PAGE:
To create more content, should you start working in your sleep?

More content . . . better content . . . MORE CONTENT . . . BETTER CONTENT

Can you create content in your sleep? The Search Guru examines the possibilities

It’s as if Google was the super-sized cousin of the Cookie Monster, devouring more and more content while demanding better tasting copy with each chomp and gobble.

Yes. As mentioned in our post about writer’s burnout last week, the content treadmill can be exhausting.

It’s not surprising, then, that I’m seeing increasing numbers of articles about . . . yep. You guessed it. Creating while you sleep.

Strange as it may sound, it’s not a new notion. In fact, surrealist painter Salvador Dali would nap in a chair while holding a spoon in his hand. Underneath the spoon was a tin plate. When he’d fall asleep, he’d drop the spoon and the clattering noise would wake him up – and he’d hurry to capture the vivid images from his subconscious mind. Dali’s famous painting from 1931, Persistence of Memory, involved the artist recreating the melting clocks that appeared in his dreams.

It’s been reported that more than one of the Beatles used this technique, with John Lennon being inspired to write the chorus of the best-selling song #9 Dream from a dream. Meanwhile, legend states that Paul McCartney crafted the melody of Yesterday from a dream that he’d had in 1964. Stephen King admits to using dream material – and so did Edgar Allen Poe, the latter way back in 1839. So, the idea is definitely not new.

Perhaps these men deliberately intended to create while they slept or perhaps they’ve simply taken advantage of dream material – or maybe it’s a combination of the two. Regardless, it is possible to assign your subconscious brain tasks and then reap the benefits. Here’s more.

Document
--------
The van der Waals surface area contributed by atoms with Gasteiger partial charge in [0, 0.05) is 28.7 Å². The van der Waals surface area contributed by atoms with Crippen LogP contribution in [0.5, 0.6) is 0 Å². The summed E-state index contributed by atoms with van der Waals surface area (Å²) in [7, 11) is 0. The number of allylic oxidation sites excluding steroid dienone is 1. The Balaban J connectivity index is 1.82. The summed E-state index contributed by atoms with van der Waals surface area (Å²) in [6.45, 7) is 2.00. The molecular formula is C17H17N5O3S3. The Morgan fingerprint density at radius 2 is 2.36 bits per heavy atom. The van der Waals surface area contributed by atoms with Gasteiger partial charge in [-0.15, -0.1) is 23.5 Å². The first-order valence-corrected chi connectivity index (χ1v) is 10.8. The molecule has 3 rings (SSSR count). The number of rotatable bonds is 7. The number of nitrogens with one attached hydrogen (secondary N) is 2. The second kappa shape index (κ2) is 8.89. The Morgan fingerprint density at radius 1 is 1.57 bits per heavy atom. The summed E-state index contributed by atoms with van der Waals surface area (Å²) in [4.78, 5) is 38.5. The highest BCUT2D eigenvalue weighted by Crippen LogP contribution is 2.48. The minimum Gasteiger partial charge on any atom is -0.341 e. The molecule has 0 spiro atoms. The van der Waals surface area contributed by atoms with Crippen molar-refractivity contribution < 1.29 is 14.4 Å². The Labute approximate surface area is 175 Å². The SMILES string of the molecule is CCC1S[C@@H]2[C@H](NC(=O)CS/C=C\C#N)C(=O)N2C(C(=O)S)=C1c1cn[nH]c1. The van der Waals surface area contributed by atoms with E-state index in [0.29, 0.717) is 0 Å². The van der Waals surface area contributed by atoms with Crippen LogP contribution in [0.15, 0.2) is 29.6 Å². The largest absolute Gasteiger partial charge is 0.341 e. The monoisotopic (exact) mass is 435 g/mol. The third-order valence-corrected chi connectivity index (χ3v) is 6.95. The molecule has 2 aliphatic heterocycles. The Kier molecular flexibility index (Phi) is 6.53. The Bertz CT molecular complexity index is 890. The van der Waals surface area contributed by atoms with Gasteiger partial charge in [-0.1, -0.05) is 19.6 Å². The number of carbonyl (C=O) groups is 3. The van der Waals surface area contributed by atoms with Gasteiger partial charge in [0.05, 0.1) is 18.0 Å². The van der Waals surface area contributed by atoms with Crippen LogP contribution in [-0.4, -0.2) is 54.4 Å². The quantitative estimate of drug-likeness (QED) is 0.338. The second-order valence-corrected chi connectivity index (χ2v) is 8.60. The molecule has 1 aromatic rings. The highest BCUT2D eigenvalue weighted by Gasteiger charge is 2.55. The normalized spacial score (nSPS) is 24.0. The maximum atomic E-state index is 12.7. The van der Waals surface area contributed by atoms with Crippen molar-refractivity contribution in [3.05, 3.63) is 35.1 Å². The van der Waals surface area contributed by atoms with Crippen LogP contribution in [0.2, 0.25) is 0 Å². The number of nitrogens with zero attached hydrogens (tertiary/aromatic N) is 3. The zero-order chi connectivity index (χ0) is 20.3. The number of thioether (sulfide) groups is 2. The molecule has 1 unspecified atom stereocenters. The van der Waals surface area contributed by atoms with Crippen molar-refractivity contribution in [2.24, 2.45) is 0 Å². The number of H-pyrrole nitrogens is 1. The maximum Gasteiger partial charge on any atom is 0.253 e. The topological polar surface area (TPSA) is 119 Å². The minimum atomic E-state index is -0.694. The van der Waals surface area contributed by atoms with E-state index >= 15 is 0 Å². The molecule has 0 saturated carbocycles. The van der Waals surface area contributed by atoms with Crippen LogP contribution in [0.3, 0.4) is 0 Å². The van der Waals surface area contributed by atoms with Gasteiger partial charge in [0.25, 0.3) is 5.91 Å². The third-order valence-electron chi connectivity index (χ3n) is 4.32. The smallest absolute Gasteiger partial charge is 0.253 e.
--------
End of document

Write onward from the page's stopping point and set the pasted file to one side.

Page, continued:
Basics of the technique

The first time that I recall using this technique was for my book about boomerangs published in 1996. I was done with the manuscript but still had a nagging feeling that something was missing. I finally told my publisher, “I’ve got it! I want this book to be a boomerang!”

He was puzzled and asked me for clarification – but I had none to give. I didn’t know what I meant, but I knew that this was the missing piece of the puzzle. He offered to investigate packaging the book with a boomerang, but that wasn’t right. I wanted the book to be one.

My deadline was fast approaching. So, I finally told my subconscious brain to come up with a solution while I slept – and, to my amazement, it worked. I then:

  • added a page to the beginning of the book where two boomerang throwers chatted in ‘rang slang that meant nothing to anyone outside of the subculture
  • shared info throughout the book that helped readers decipher boomerang lingo
  • made the last page of the book exactly the same as the first, adding, “Hey – like a boomerang, a book like this always ends up at the starting point. Full circles to all of you!”

So, the book made a complete rotation – and “full circles to you” is the boomerang thrower’s mantra. It means something like this: “I hope that all the good you toss out in the world with no strings attached comes back to you three-fold.”